These three magnificent paintings depict the "Three Purities," the supreme deities of religious Taoism. The Taoist cannon, compiled in 1444-45, identifies these three deities as the source of all Taoist teachings and as rulers of the Taoist universe. They are painted like enthroned emperors with meticulous detail in the colorful outline style associated with traditional Buddhist painting and the best court portraiture. The paintings in this rare set represent the three Purities as they were standardized by The Complete Perfection sect of Taoism, which rose to prominence during the Mongol rule of the Yuan dynasty (1280-1368). The top deity, the Celestial Worthy of the Primordial Beginning (blue robe), was a patriarchal teacher and patriarch of the highest scriptural tradition. Second in rank was the Celestial Worthy of the Numinous Treasure, patron of the second scriptural tradition, the Cavern of Mystery (black robe). This tradition was key to the development of Taoist rituals and art. Finally came the Celestial Worthy of the Way and it's Power (green robe), better known as Lao-tzu (ca. 6th century b.c.), patriarch of the third scriptural tradition. Lao-tzu arrived to restore harmony between the heavens and humanity through the great philosophic classic attributed to him, the Tao-te-China (4th century b.c.).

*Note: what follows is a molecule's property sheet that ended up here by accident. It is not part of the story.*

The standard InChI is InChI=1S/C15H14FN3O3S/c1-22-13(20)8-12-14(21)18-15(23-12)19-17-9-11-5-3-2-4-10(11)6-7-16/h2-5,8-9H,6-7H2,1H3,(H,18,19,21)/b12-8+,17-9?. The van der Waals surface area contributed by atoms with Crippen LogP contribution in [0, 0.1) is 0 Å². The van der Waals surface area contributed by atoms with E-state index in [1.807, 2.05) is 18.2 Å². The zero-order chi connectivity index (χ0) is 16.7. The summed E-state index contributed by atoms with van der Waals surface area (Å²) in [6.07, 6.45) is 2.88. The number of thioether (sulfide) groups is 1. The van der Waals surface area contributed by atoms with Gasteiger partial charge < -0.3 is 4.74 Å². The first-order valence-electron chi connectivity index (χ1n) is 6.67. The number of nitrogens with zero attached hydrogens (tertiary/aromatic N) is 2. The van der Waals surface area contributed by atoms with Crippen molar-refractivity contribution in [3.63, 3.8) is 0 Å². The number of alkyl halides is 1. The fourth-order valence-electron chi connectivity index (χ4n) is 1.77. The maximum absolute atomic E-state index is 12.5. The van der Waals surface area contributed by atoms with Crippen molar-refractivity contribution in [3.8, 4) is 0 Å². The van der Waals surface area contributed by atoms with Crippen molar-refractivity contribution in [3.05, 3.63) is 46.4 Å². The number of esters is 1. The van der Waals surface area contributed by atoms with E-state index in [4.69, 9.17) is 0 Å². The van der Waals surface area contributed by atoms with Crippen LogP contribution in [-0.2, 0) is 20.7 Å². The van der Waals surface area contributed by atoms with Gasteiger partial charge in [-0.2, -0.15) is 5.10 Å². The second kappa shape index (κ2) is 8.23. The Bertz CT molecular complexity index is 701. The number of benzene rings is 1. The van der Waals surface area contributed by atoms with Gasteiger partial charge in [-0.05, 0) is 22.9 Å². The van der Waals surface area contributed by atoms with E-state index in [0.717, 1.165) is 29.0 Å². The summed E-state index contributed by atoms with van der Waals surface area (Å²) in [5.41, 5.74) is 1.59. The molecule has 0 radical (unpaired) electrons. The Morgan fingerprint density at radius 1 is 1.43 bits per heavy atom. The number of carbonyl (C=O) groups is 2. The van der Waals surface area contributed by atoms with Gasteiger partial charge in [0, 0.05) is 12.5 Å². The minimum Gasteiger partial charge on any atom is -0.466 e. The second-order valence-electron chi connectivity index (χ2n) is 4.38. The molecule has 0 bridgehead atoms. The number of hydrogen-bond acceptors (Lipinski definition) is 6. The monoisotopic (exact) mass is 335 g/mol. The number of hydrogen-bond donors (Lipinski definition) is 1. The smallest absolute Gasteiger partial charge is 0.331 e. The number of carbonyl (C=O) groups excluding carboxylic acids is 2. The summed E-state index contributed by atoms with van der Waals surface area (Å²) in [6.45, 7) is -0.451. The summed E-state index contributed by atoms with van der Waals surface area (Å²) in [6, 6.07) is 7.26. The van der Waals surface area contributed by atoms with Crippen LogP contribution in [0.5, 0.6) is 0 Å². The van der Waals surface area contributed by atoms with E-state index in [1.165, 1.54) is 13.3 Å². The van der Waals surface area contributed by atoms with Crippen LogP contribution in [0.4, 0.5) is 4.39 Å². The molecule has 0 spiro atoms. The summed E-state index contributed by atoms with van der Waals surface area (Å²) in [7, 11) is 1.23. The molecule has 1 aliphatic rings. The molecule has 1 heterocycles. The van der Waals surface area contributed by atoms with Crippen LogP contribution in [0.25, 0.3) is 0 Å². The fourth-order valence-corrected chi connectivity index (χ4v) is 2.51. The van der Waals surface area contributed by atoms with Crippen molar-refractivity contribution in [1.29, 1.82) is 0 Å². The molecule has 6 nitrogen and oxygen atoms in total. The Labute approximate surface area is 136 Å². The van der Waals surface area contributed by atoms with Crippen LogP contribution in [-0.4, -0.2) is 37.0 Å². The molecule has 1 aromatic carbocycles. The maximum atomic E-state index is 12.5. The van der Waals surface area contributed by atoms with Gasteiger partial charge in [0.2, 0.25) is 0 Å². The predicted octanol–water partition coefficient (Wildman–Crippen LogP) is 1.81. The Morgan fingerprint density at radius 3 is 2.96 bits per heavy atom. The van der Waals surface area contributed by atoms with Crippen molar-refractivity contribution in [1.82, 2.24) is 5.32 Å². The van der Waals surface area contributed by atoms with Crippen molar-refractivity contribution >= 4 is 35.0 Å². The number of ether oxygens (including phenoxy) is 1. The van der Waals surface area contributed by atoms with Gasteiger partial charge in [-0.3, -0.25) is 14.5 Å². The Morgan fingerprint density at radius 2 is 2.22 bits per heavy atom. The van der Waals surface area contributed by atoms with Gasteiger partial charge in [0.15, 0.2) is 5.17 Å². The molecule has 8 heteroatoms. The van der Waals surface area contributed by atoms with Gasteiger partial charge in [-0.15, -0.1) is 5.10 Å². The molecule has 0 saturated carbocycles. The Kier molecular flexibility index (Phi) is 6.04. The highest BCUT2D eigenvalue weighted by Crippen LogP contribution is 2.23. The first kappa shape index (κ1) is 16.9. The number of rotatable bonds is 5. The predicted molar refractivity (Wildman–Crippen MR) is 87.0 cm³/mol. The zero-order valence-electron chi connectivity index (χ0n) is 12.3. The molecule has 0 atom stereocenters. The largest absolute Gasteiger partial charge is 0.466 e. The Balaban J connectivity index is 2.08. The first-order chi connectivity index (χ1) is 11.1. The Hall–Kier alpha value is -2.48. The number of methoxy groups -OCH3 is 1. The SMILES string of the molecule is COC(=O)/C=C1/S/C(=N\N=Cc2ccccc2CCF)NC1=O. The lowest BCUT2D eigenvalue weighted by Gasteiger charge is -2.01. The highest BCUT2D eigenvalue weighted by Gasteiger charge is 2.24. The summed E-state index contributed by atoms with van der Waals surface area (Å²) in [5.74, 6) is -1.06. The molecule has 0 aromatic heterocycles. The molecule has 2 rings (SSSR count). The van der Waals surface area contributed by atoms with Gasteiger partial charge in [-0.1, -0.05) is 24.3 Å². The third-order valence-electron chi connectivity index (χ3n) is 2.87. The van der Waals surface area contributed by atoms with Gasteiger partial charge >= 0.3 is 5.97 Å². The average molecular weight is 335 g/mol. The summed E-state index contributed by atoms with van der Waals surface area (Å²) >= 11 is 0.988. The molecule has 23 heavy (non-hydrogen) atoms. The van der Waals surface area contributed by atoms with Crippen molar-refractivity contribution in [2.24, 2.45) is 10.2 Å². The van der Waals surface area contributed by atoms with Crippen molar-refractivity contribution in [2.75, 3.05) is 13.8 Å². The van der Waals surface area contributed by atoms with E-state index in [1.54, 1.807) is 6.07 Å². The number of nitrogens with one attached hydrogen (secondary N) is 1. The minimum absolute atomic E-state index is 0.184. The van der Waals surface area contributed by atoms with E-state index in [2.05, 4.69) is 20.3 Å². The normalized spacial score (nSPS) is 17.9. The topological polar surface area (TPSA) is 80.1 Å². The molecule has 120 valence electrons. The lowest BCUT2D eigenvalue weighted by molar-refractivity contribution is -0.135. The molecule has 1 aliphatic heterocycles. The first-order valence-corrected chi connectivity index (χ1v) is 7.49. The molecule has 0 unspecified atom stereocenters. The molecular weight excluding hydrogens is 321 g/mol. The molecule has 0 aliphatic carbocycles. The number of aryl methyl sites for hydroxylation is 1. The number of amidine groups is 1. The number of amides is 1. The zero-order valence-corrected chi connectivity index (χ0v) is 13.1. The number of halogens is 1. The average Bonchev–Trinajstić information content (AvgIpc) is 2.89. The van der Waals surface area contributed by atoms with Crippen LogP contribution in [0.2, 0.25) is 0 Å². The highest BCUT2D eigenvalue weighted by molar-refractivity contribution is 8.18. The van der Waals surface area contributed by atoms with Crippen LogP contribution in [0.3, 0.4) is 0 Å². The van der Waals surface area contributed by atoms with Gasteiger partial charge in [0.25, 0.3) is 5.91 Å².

Although images of the Three Purities would have been essential in most Taoist temples, few examples remain. This rare group is the only complete set know to have survived from the Ming dynasty.